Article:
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The Cornish in Latin America

Ruins of the Mina San Pedro, Pachuca May 2002. This is one of four extant Cornish engine houses in the Pachuca-Real del Monte mining area of Mexico and dates from 1884
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Cornish-Mexican Cultural Society plan re-enactment of the 'Great Trek' of the Transport Party

The Cornish-Mexican Cultural Society was established in 2006 with the objectives of fostering and promoting the historic cultural ties between Cornwall and Mexico, and, in particular, the State of Hidalgo and the municipalities of Pachuca and Real del Monte enabling the re-establishment of cultural links between the two great mining districts. Building upon an agreement signed between the towns of Camborne and Redruth in Cornwall and the municipalities of Pachuca and Mineral del Monte, Hidalgo State, Mexico, a visit is being planned for July 2008 that will follow the route of the Transport Party of 1825-26, arriving at Real del Monte on Miner's Day.

The Transport Party brought the machinery of the industrial revolution across the Atlantic to Latin America but the landing near Vera Cruz did not run smoothly.
The main party of four ships, the Melpomene, General Phipps, Sarah and Courier, which had sailed so gallantly out of Falmouth Bay laden with 1500 tons of equipment, soon met with disaster off the coast, a combination of ignorance of the seasonal weather patterns and unanticipated political factors. Arriving at the height of the rainy season in tempestuous seas whipped up by the Norte summer wind, the Melpomene was refused permission to berth by the Spanish who controlled Vera Cruz. Having to land on a nearby beach, the heavy engine parts promptly sank into the soft sand. Many of the lighters that transported the iron and pitwork from the ship capsized off shore in the rough sea, their cargoes never to be recovered. It took eight weeks to salvage what remained of the cargo from the beach before setting off to Real del Monte.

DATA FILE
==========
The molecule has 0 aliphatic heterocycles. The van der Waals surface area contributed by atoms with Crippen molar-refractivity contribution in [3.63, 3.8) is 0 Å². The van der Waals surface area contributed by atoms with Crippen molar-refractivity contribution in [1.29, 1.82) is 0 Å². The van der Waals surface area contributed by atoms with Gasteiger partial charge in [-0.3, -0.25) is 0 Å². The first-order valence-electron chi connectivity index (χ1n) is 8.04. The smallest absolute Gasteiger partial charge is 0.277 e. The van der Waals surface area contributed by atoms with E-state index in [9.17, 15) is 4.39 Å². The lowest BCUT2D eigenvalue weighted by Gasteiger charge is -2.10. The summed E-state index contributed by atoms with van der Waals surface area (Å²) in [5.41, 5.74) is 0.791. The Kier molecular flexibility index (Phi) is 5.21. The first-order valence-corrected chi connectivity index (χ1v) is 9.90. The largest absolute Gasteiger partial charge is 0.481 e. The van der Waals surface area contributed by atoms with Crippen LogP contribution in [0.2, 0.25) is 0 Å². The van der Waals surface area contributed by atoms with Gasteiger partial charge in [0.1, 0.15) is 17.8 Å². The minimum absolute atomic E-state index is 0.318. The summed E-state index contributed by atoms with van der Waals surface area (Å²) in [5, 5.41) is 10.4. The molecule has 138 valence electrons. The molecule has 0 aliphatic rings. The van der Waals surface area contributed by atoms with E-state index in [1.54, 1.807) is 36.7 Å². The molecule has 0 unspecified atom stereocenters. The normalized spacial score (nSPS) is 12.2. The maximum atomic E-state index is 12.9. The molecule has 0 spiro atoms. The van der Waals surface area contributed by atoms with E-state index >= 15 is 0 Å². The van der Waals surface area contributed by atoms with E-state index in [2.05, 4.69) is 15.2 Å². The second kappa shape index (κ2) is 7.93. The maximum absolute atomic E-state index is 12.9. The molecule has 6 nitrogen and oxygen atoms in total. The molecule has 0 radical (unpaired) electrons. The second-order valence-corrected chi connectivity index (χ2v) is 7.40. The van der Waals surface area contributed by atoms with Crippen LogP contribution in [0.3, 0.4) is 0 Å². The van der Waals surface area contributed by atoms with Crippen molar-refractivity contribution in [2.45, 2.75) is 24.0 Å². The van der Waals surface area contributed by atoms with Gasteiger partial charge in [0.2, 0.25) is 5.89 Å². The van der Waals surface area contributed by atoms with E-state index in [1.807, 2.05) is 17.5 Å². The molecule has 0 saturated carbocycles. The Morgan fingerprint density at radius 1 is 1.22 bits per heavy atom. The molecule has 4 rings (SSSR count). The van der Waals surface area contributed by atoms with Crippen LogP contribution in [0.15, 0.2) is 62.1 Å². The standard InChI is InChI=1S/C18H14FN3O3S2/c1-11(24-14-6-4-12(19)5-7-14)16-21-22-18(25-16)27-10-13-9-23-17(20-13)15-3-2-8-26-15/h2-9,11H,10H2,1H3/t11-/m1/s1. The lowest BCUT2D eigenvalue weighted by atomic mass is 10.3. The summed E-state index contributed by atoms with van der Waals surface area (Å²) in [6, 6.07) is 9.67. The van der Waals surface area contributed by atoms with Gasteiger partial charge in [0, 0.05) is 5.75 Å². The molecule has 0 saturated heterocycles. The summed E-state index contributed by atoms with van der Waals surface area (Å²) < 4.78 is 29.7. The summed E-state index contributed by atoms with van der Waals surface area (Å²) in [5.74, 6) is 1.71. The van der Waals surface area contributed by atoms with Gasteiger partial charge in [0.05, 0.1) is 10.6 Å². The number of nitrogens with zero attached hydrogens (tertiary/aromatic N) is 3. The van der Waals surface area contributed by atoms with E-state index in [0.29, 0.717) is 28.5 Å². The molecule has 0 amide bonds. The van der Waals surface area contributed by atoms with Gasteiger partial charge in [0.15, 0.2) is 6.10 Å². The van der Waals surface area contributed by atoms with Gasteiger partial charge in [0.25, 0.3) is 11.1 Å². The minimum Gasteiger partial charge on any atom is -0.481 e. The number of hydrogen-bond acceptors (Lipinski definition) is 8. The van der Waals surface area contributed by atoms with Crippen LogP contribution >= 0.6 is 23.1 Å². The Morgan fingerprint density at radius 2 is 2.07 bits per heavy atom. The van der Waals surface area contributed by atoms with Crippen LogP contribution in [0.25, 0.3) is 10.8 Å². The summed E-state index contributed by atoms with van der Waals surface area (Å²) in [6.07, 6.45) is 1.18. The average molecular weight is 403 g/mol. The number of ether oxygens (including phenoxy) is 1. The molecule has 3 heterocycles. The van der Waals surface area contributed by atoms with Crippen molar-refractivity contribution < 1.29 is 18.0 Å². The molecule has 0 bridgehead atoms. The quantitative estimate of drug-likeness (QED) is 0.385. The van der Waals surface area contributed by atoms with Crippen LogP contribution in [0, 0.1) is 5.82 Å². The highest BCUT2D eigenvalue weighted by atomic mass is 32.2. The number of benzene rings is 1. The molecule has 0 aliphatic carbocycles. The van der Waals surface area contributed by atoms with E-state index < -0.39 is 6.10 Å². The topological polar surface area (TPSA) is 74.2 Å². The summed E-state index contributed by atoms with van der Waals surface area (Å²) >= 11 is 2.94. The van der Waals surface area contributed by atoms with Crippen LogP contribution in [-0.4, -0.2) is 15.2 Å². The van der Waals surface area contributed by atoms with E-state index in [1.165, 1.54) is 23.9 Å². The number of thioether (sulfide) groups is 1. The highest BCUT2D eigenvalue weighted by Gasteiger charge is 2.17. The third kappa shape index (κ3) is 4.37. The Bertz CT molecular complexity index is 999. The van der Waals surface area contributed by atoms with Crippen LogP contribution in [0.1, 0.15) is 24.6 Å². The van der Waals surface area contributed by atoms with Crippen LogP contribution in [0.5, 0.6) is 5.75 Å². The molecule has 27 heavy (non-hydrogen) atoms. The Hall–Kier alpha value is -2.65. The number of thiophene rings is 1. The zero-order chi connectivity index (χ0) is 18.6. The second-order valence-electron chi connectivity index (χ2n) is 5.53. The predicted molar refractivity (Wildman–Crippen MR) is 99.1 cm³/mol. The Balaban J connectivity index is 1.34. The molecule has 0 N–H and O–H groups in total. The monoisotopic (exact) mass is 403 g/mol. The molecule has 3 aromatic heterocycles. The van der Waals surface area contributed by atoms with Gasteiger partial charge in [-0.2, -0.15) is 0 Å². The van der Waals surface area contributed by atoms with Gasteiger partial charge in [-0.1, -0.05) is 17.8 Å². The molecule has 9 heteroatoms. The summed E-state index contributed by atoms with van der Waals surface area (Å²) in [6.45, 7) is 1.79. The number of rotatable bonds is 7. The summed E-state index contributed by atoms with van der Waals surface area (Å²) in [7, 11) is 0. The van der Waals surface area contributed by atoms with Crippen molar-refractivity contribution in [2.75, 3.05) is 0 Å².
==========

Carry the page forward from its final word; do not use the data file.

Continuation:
To make matters worse, the party of miners from the Melpomene was decimated by vůmito prieto (swamp fever) a terrifyingly swift illness characterised by black vomit in its final stages, which carried away one third of the party soon after disembarkation and a further four en route to the mines of Real del Monte. At least three Cornishmen were repatriated due to frailty, one dying on the way home. It was noted by a nineteenth century commentator that upon arrival in Mexico, of forty four Cornish migrants, twenty six died of fever almost immediately after setting ashore. They were buried on Mullan beach, Vera Cruz, eight of them in one grave.

Progress to the mines was further impeded by the lack of a proper road, the routes being mere mule tracks. The Cornish and their Mexican helpers had therefore to construct the road they were to traverse in appalling conditions caused by torrential rains and floods, through mud swept ravines, swampy terrain and lofty mountains. Thirty six hundred weight of iron was washed away, many mules were drowned and the cost to life was shocking. In all, it took the party a year to travel the 250 miles to Real del Monte, a feat of endurance that is remembered with pride in the history books of Mexican school children today.